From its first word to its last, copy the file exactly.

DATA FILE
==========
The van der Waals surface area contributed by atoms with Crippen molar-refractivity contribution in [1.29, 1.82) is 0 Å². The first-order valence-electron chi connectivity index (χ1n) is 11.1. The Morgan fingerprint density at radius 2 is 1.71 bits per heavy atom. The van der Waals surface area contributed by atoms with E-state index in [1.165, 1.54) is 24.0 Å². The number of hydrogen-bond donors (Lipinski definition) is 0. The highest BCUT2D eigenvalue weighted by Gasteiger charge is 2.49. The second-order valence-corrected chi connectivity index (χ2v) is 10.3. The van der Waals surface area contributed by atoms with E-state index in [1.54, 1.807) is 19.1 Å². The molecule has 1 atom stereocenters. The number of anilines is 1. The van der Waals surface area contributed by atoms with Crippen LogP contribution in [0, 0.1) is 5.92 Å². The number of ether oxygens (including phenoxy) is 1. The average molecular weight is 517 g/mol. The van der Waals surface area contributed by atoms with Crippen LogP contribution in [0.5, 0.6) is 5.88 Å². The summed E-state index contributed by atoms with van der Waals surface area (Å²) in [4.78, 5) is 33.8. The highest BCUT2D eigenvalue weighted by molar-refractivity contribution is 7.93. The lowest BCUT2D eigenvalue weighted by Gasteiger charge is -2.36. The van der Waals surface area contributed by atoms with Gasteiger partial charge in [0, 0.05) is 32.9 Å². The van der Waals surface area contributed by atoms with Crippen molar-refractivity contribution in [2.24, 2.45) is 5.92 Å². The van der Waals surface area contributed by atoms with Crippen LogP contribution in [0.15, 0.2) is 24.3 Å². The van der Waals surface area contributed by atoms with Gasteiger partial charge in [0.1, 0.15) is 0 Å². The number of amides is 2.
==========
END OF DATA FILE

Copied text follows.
The van der Waals surface area contributed by atoms with Crippen molar-refractivity contribution in [1.29, 1.82) is 0 Å². The first-order valence-electron chi connectivity index (χ1n) is 11.1. The Morgan fingerprint density at radius 2 is 1.71 bits per heavy atom. The van der Waals surface area contributed by atoms with E-state index in [1.165, 1.54) is 24.0 Å². The number of hydrogen-bond donors (Lipinski definition) is 0. The highest BCUT2D eigenvalue weighted by Gasteiger charge is 2.49. The second-order valence-corrected chi connectivity index (χ2v) is 10.3. The van der Waals surface area contributed by atoms with E-state index in [1.54, 1.807) is 19.1 Å². The molecule has 1 atom stereocenters. The number of anilines is 1. The van der Waals surface area contributed by atoms with Crippen LogP contribution in [0, 0.1) is 5.92 Å². The number of ether oxygens (including phenoxy) is 1. The average molecular weight is 517 g/mol. The van der Waals surface area contributed by atoms with Crippen LogP contribution in [0.5, 0.6) is 5.88 Å². The summed E-state index contributed by atoms with van der Waals surface area (Å²) in [4.78, 5) is 33.8. The highest BCUT2D eigenvalue weighted by molar-refractivity contribution is 7.93. The lowest BCUT2D eigenvalue weighted by Gasteiger charge is -2.36. The van der Waals surface area contributed by atoms with Gasteiger partial charge in [0, 0.05) is 32.9 Å². The van der Waals surface area contributed by atoms with Crippen molar-refractivity contribution in [2.24, 2.45) is 5.92 Å². The van der Waals surface area contributed by atoms with Crippen LogP contribution in [0.15, 0.2) is 24.3 Å². The van der Waals surface area contributed by atoms with Gasteiger partial charge in [0.1, 0.15) is 0 Å². The number of amides is 2.